On September 22, 1990 many rabbis, myself included, threw away one of the High Holiday sermons they had written and wrote a new one based on an episode of a TV show. “Prelude to a Bris”, an episode of “thirtysomething, featured the family tension as Hope and Michael Steadman wrangle with the question of whether or not to have a bris for their newborn son Leo. Hope is not Jewish, and while she had already said to Michael before they got married that she was willing to raise their children as Jews, she wonders now about her place as a non-Jew in a family with a Jewish husband and two Jewish kids (their daughter Janey is a toddler but because she is a girl, there was no question of a bris when she was born.) Finally, Hope says something to Michael that struck me as extremely wise (I’m paraphrasing from memory as I can’t find the episode online). “You say you want our kids to be Jewish and I’m fine with that. But I’m not sure that you really want to be Jewish. You show me that you want to be Jewish and then I am on board.”
The creators of “thirtysomething,” Edward Zwick and Michael Hershkowitz, were both Jewish men married to non-Jewish women, as was Ken Olin, the actor who played the main character Michael Steadman. So it’s reasonable to assume that this script represented some of their own personal wrestling with this issue. For me, it was my first inkling that intermarriage does not always have to be a negative for Jewish identity. Hope actually pushed Michael to embrace his Jewishness more fully and to take responsibility for his children’s Jewish identity. In more than three decades as a rabbi I have seen this dynamic played out over and over again.
A debate has been raging the last few weeks in the pages of eJewishPhilanthropy, which is an online newsletter about issues of concern to the Jewish community. In late February Dr. Keren McGinity, interfaith inclusion specialist for the United Synagogue, published an article called “Conservative Judaism’s new narrative on Jewish intermarriage.” Three weeks later a response, “Conservative Judaism does not need a ‘new narrative’ about intermarriage” was published by Dr. Jack Wertheimer, professor of Jewish history and former provost at the Jewish Theological Seminary. Finally yesterday, a response to Wertheimer appeared which was written by four rabbis, of which I was one, who participated in a recent program sponsored by the United Synagogue and the Rabbinical Assembly on greater inclusion of interfaith families in our congregations.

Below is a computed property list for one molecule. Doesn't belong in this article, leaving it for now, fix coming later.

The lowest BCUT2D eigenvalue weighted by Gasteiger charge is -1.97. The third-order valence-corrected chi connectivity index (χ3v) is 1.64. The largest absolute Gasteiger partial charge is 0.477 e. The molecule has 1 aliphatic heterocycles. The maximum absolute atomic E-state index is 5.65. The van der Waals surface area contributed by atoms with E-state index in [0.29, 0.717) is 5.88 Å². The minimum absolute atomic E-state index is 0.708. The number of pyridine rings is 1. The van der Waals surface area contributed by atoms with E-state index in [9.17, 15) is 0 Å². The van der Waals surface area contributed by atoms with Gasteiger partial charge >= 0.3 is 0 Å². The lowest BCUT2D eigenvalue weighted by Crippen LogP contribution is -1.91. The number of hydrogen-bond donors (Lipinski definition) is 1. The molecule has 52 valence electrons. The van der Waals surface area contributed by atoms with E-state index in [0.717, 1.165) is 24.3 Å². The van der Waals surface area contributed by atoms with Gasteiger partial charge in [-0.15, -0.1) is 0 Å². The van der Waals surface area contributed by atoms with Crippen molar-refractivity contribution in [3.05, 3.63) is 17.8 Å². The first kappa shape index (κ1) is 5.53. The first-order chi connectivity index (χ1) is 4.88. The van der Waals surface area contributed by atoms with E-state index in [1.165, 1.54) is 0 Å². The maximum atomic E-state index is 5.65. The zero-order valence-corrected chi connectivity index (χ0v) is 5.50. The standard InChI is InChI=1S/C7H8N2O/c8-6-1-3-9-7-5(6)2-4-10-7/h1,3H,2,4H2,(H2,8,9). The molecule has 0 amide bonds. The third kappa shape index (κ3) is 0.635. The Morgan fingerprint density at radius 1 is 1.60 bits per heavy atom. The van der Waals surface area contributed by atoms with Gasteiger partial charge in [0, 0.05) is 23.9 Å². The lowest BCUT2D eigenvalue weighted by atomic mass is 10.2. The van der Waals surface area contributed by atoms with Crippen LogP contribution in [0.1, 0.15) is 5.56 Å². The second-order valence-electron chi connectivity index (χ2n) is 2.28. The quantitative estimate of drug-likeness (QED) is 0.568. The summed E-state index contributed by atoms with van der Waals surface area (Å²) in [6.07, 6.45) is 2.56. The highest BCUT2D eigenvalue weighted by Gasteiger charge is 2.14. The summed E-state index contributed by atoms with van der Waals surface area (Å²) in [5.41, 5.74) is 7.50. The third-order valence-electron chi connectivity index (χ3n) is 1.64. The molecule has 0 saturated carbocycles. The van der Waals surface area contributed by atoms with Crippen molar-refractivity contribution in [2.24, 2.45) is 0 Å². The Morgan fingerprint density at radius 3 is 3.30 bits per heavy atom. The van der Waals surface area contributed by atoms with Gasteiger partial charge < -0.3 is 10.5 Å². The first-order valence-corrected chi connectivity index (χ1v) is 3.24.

Even within the group of co-authors we do not agree on everything. At this point, I am still opposed to rabbinic officiation at a marriage between a Jew and a non-Jew because I don’t see how this can be done within our understanding of halacha. Others in the group stand ready to officiate if the Rabbinical Assembly changes its rules to allow doing so. But all of us agree that we can and must do everything we can within halacha to make our synagogues a welcoming place for all Jews and for Jewish-adjacent members of their families.
As always, if you have thoughts on what I have written I would love to hear from you. I only ask that you read, not only this “Rabbi’s Message” but all three eJewishPhilanthropy articles as well.
As a continuing reminder, The Jewish Federation of Greater Washington has established a Ukraine Emergency Fund to meet emergency humanitarian needs. You can find out more and donate here.
Our own Masorti (Conservative) movement has been active in Ukraine for decades with what was until recently a thriving network of congregations, schools, and camps. If you want to assist the worldwide Masorti effort in Ukraine and neighboring countries please give at this link.
As always, if I can do anything for you or you need to talk, please contact me at firstname.lastname@example.org or 301-977-0768 rather than through the synagogue office. Although I am working primarily from home, I am happy to meet you at the synagogue by appointment.
Rabbi Charles L. Arian